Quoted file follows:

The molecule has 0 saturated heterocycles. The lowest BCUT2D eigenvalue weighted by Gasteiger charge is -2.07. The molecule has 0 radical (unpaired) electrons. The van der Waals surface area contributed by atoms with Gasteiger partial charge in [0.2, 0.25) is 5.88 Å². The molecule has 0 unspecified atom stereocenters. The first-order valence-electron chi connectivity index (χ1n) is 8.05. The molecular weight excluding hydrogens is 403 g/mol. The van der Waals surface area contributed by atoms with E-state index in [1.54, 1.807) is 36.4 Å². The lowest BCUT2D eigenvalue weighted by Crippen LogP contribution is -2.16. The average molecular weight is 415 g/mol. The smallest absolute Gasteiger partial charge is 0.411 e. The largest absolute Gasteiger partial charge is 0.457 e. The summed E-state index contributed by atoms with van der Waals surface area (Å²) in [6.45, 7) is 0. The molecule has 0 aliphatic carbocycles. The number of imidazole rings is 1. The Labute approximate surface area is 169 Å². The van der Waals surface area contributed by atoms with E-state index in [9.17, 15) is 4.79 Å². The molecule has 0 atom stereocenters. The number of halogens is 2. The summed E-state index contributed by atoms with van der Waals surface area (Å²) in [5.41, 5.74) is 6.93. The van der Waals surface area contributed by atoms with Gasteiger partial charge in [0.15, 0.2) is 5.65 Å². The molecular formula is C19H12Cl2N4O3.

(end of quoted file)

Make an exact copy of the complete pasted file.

The molecule has 0 saturated heterocycles. The lowest BCUT2D eigenvalue weighted by Gasteiger charge is -2.07. The molecule has 0 radical (unpaired) electrons. The van der Waals surface area contributed by atoms with Gasteiger partial charge in [0.2, 0.25) is 5.88 Å². The molecule has 0 unspecified atom stereocenters. The first-order valence-electron chi connectivity index (χ1n) is 8.05. The molecular weight excluding hydrogens is 403 g/mol. The van der Waals surface area contributed by atoms with E-state index in [1.54, 1.807) is 36.4 Å². The lowest BCUT2D eigenvalue weighted by Crippen LogP contribution is -2.16. The average molecular weight is 415 g/mol. The smallest absolute Gasteiger partial charge is 0.411 e. The largest absolute Gasteiger partial charge is 0.457 e. The summed E-state index contributed by atoms with van der Waals surface area (Å²) in [6.45, 7) is 0. The molecule has 0 aliphatic carbocycles. The number of imidazole rings is 1. The Labute approximate surface area is 169 Å². The van der Waals surface area contributed by atoms with E-state index in [9.17, 15) is 4.79 Å². The molecule has 0 atom stereocenters. The number of halogens is 2. The summed E-state index contributed by atoms with van der Waals surface area (Å²) in [5.41, 5.74) is 6.93. The van der Waals surface area contributed by atoms with Gasteiger partial charge in [0.15, 0.2) is 5.65 Å². The molecular formula is C19H12Cl2N4O3.